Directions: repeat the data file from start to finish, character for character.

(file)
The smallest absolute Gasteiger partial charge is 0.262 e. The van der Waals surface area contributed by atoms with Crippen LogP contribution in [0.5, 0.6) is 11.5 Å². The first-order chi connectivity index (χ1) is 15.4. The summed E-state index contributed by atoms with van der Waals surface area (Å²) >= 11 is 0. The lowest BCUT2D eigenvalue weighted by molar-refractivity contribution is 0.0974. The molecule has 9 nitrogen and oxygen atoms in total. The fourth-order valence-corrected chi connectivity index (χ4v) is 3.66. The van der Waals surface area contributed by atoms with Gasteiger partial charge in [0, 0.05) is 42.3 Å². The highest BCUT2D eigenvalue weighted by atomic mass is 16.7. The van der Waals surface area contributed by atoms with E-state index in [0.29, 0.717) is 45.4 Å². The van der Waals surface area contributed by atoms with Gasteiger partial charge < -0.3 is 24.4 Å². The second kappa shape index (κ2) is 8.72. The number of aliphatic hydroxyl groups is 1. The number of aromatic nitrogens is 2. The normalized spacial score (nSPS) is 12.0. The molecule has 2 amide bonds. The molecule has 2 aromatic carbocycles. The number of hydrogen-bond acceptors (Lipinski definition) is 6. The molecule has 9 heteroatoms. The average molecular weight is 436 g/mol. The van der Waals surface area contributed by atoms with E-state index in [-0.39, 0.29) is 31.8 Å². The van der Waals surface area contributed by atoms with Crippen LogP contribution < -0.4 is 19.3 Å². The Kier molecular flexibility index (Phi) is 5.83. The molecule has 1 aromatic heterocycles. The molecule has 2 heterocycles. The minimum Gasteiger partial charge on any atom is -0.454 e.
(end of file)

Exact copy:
The smallest absolute Gasteiger partial charge is 0.262 e. The van der Waals surface area contributed by atoms with Crippen LogP contribution in [0.5, 0.6) is 11.5 Å². The first-order chi connectivity index (χ1) is 15.4. The summed E-state index contributed by atoms with van der Waals surface area (Å²) >= 11 is 0. The lowest BCUT2D eigenvalue weighted by molar-refractivity contribution is 0.0974. The molecule has 9 nitrogen and oxygen atoms in total. The fourth-order valence-corrected chi connectivity index (χ4v) is 3.66. The van der Waals surface area contributed by atoms with Gasteiger partial charge in [0, 0.05) is 42.3 Å². The highest BCUT2D eigenvalue weighted by atomic mass is 16.7. The van der Waals surface area contributed by atoms with E-state index in [0.29, 0.717) is 45.4 Å². The van der Waals surface area contributed by atoms with Gasteiger partial charge < -0.3 is 24.4 Å². The second kappa shape index (κ2) is 8.72. The number of aliphatic hydroxyl groups is 1. The number of aromatic nitrogens is 2. The normalized spacial score (nSPS) is 12.0. The molecule has 2 amide bonds. The molecule has 2 aromatic carbocycles. The number of hydrogen-bond acceptors (Lipinski definition) is 6. The molecule has 9 heteroatoms. The average molecular weight is 436 g/mol. The van der Waals surface area contributed by atoms with E-state index in [-0.39, 0.29) is 31.8 Å². The van der Waals surface area contributed by atoms with Crippen LogP contribution < -0.4 is 19.3 Å². The Kier molecular flexibility index (Phi) is 5.83. The molecule has 1 aromatic heterocycles. The molecule has 2 heterocycles. The minimum Gasteiger partial charge on any atom is -0.454 e.